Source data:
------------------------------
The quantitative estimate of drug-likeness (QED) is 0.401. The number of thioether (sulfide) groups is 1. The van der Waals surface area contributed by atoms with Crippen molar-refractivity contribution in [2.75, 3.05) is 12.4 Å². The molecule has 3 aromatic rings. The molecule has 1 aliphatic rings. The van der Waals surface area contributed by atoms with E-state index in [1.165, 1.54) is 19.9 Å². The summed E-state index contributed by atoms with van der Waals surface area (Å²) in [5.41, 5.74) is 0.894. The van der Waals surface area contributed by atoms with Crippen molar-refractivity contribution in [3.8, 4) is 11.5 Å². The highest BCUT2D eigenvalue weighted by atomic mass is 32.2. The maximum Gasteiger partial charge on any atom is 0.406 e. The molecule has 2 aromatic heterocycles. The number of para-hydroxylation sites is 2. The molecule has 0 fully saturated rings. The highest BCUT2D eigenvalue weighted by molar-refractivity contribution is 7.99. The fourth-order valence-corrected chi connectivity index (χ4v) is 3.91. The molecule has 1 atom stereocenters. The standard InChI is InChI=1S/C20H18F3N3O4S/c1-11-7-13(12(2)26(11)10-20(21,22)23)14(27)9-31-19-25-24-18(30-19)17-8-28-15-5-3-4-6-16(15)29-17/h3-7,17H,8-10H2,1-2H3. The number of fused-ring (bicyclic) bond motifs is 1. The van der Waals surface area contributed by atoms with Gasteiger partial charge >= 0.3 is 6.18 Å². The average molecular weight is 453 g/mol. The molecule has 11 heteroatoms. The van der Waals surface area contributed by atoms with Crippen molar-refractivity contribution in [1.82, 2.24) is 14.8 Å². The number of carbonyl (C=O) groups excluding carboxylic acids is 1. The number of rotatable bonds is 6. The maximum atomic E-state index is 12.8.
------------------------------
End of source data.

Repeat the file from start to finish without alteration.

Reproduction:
The quantitative estimate of drug-likeness (QED) is 0.401. The number of thioether (sulfide) groups is 1. The van der Waals surface area contributed by atoms with Crippen molar-refractivity contribution in [2.75, 3.05) is 12.4 Å². The molecule has 3 aromatic rings. The molecule has 1 aliphatic rings. The van der Waals surface area contributed by atoms with E-state index in [1.165, 1.54) is 19.9 Å². The summed E-state index contributed by atoms with van der Waals surface area (Å²) in [5.41, 5.74) is 0.894. The van der Waals surface area contributed by atoms with Crippen molar-refractivity contribution in [3.8, 4) is 11.5 Å². The highest BCUT2D eigenvalue weighted by atomic mass is 32.2. The maximum Gasteiger partial charge on any atom is 0.406 e. The molecule has 2 aromatic heterocycles. The number of para-hydroxylation sites is 2. The molecule has 0 fully saturated rings. The highest BCUT2D eigenvalue weighted by molar-refractivity contribution is 7.99. The fourth-order valence-corrected chi connectivity index (χ4v) is 3.91. The molecule has 1 atom stereocenters. The standard InChI is InChI=1S/C20H18F3N3O4S/c1-11-7-13(12(2)26(11)10-20(21,22)23)14(27)9-31-19-25-24-18(30-19)17-8-28-15-5-3-4-6-16(15)29-17/h3-7,17H,8-10H2,1-2H3. The number of fused-ring (bicyclic) bond motifs is 1. The van der Waals surface area contributed by atoms with Gasteiger partial charge >= 0.3 is 6.18 Å². The average molecular weight is 453 g/mol. The molecule has 11 heteroatoms. The van der Waals surface area contributed by atoms with Crippen molar-refractivity contribution in [1.82, 2.24) is 14.8 Å². The number of carbonyl (C=O) groups excluding carboxylic acids is 1. The number of rotatable bonds is 6. The maximum atomic E-state index is 12.8.